The Forum of Incident Response and Security Teams (FIRST) holds an annual conference to promote coordination and cooperation among global Computer Security Incident Response Teams (CSIRTs). This year’s conference ran from 26 June to 1 July, in Dublin, Ireland. These are Andrew Cormack’s notes on presentations relating to #FIRSTCON22’s theme ‘Strength Together’.
Trust or mutual benefit?
The theme of this year’s FIRST conference was ‘Strength Together‘. Since I first attended the conference in 1999, we’ve always said the basis for working together was ‘trust’. However, that’s a notoriously slippery word — lawyers, computer scientists and psychologists ascribe different meanings to it — and I wonder whether security and incident response would benefit from a different framing.
When I joined the global incident response community, I tried to observe behaviour, so I could fit in without causing offence. My conclusion was that relationships were actually established by ‘I will spend some time on you. If that makes my life better then I will spend more time on you’. Trust may develop as part of that collaboration, but the actual basis for it is mutual benefit. The hour I take out of my primary job of protecting my customers will be more than justified if your actions save me two hours in the future.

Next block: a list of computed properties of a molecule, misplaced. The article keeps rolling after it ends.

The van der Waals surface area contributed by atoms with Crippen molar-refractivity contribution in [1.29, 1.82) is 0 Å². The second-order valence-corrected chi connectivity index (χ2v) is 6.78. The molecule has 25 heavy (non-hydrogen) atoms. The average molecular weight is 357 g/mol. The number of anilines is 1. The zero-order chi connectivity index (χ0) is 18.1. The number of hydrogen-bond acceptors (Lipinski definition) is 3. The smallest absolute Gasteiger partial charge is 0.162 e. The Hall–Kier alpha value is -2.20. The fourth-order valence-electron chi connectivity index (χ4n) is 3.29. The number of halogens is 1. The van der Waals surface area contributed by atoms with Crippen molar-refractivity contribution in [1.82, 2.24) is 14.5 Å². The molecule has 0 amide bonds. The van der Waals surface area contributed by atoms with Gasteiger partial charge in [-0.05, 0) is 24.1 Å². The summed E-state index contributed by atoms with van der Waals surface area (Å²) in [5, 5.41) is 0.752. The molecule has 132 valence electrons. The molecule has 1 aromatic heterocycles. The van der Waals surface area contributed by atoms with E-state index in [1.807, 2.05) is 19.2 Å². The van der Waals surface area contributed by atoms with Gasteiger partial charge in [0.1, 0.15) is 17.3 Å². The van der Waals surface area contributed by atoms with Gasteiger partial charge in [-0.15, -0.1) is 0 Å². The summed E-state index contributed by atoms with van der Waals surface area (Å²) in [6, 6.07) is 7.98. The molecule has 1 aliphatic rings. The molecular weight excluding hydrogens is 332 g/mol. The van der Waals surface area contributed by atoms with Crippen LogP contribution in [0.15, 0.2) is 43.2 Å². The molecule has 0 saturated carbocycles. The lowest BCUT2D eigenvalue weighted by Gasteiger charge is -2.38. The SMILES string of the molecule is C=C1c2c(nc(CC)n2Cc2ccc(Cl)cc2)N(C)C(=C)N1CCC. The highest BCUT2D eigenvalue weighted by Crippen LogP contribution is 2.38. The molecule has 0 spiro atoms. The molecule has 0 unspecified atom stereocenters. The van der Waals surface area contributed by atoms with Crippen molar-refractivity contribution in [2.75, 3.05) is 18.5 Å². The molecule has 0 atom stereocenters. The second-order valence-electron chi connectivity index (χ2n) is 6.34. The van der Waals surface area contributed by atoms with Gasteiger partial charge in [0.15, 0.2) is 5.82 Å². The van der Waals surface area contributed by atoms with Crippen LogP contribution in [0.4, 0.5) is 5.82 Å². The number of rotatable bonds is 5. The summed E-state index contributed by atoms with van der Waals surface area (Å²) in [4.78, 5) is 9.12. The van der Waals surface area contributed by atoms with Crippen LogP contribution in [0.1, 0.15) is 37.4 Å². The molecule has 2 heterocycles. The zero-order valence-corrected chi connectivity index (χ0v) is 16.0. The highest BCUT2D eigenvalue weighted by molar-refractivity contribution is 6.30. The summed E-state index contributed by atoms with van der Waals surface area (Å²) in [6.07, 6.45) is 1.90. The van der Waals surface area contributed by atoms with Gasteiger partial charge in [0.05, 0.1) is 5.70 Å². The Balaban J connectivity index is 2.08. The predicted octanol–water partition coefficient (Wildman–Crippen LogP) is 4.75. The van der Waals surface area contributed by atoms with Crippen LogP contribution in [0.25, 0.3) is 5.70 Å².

This may seem like semantics, but I think it’s more important. As Wendy Nather’s keynote explored, my next security catastrophe may well originate in an entity I’ve never heard of — whether an obscure software library, an organization deep in my (security!) supply chain, or a data processor engaged by an apparently peripheral organizational function. In a world where global service providers can be disabled by insecure webcams, ‘strength together’ needs to extend far beyond those we have established trust relations with. In an emergency, ‘are we trusted?’ may be too high a bar; ‘are we recognized?’ (by others and by the claimed constituency) may be where we need to start.